Proclamation Signing Makes Juneteenth A Paid Holiday in Los Angeles
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Proclamation Signing Makes Juneteenth A Paid Holiday in Los Angeles

Photo: Associated Press (AP)

Los Angeles Mayor Eric Garcetti signed a proclamation Monday making Juneteenth an official paid holiday for Los Angeles employees to commemorate the ending of slavery in the United States, AP News reported.

“We need every Angeleno to learn the full story of our past, no matter the ugliness of some of its chapters, and that means recognizing the lasting legacy of slavery in our country,” Garcetti said during the signing ceremony at City Hall.

From its Galveston, Texas, origins in 1865, Juneteenth marks the day that the Union soldiers delivered the news that the war had ended and that the enslaved Black people were free. This occurred two months after the Confederates surrendered. The news of freedom also came two and a half years after President Lincoln’s Emancipation Proclamation.

“While we can’t dislodge structural racism overnight, it’s our responsibility as a city to acknowledge hard truths and advance reforms, and by declaring Juneteenth an official holiday, we’re making it clear that the ending of slavery should be remembered as a watershed moment in American history,” Garcetti said, per the mayor’s website.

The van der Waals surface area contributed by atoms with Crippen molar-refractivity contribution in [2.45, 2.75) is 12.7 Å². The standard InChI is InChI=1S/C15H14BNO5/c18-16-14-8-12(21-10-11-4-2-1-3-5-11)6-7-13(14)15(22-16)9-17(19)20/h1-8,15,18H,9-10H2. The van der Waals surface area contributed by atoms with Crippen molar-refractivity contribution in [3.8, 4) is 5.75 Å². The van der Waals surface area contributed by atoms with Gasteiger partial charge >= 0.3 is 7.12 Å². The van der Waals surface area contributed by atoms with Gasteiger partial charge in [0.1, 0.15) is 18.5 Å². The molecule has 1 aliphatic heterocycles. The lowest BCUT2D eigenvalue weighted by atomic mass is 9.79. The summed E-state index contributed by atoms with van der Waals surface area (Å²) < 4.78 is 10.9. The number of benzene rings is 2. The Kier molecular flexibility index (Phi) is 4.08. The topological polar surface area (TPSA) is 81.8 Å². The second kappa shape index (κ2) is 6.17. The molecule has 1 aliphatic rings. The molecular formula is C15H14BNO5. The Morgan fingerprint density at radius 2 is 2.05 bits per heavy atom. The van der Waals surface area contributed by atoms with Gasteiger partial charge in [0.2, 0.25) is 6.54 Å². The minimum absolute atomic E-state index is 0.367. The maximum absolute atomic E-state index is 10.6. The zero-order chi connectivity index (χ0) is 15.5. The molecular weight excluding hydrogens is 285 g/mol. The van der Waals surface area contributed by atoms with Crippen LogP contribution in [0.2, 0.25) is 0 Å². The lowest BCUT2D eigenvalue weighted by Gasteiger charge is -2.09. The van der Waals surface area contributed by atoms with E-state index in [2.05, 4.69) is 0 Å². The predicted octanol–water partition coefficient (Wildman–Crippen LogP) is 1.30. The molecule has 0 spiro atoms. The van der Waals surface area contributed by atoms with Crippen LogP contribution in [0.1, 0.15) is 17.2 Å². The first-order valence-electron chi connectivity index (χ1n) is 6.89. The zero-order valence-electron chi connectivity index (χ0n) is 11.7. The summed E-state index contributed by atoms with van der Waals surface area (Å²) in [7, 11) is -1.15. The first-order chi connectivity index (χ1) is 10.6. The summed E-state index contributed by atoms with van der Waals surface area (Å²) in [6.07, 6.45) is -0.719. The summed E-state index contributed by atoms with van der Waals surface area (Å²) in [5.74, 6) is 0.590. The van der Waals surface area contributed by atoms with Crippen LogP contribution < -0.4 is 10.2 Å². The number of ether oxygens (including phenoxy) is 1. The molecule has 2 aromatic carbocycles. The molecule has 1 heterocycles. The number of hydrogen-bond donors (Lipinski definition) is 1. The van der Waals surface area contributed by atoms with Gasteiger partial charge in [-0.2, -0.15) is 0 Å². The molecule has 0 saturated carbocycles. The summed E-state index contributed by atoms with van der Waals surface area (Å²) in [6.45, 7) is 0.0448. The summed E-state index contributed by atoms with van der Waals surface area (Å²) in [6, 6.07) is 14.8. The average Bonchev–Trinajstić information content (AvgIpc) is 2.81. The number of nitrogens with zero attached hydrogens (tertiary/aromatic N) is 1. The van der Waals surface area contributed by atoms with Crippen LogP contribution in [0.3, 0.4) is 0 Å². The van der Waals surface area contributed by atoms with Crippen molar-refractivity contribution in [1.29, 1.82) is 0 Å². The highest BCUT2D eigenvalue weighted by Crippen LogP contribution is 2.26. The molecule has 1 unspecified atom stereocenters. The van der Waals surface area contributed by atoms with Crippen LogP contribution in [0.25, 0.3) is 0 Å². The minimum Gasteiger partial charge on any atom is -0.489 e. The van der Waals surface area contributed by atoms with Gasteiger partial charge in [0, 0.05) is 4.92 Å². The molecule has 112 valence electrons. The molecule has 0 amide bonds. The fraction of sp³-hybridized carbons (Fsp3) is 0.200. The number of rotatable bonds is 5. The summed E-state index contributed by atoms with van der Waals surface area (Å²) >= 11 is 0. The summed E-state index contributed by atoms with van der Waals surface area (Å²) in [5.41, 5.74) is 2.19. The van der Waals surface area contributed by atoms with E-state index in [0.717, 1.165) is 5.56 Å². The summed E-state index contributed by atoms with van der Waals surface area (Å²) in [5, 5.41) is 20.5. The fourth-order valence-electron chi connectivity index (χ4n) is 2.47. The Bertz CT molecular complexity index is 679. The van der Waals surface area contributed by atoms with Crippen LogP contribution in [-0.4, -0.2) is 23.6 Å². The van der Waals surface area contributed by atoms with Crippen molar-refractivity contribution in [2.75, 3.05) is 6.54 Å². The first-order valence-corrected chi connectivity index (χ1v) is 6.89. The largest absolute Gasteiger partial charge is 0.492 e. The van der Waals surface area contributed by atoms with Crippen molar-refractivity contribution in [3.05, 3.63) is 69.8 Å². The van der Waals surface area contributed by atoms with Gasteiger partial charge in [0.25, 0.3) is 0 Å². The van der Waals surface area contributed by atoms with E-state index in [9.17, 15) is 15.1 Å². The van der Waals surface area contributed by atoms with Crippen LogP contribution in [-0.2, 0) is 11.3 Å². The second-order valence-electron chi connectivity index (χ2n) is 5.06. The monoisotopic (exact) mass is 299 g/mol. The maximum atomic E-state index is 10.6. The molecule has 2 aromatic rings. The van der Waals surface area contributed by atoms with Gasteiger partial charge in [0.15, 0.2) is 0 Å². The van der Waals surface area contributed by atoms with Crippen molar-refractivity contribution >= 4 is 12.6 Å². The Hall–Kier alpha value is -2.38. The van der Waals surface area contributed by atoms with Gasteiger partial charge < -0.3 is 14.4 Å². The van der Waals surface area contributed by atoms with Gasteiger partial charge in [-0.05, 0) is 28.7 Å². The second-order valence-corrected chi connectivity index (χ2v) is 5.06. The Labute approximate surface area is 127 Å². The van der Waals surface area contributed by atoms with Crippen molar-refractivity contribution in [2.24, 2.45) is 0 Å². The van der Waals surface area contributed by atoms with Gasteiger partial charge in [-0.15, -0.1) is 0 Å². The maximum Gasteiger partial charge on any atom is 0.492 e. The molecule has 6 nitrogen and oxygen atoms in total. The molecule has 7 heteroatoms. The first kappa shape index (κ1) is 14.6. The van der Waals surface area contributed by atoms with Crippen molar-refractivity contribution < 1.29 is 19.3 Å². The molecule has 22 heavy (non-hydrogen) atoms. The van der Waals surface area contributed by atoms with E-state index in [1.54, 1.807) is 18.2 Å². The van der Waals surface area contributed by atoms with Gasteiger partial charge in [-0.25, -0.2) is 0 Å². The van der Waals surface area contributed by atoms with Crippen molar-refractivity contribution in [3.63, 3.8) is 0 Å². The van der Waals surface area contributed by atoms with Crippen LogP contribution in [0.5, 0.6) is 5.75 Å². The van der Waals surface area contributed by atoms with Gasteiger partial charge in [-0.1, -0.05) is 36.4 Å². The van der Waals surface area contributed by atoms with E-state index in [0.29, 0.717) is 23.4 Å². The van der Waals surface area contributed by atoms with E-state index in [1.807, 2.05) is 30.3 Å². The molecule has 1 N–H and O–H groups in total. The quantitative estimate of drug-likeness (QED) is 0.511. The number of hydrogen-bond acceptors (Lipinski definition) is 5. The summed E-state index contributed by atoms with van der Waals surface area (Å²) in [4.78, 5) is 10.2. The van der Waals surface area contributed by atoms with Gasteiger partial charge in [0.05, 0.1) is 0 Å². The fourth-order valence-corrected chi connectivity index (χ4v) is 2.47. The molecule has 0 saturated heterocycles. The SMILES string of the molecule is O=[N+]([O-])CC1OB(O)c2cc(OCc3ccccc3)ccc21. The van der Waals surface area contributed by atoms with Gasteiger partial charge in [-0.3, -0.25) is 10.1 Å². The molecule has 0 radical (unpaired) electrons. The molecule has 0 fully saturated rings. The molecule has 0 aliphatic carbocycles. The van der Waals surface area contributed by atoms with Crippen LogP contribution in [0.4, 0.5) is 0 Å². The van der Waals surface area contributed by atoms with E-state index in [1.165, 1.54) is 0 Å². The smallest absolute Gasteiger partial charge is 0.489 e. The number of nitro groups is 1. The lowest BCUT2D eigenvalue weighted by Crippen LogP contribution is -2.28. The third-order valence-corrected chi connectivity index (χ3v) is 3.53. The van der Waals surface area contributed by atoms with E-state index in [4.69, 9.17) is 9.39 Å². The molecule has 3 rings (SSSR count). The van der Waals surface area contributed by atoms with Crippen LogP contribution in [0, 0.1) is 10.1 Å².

In August 2020, the Los Angeles City Council voted unanimously to advance the process of making Juneteenth an official city holiday, according to Fox 11 LA. The proposal was introduced by Councilmen Curren Price, Herb Wesson, and Marqueece Harris-Dawson in response to the nationwide demonstrations demanding racial equality and justice for the killings of Black Americans at the hands of police brutality.

In June 2021, President Joe Biden signed a bill establishing the federal holiday. The Los Angeles proclamation allows employees to celebrate the holiday and receive workers’ compensation.

“Juneteenth addresses the end of the nation’s darkest days by acknowledging the historical significance, and it offers a glimpse, a small glimpse, of vindication,” Price said. “This will now be a day of remembrance for our city. At this time in our culture, we need to do everything in our power to … educate one another about the things left out of the history books, and we have to demonstrate inclusion and celebrate our progress, keeping in mind that we still have a long way to go.”


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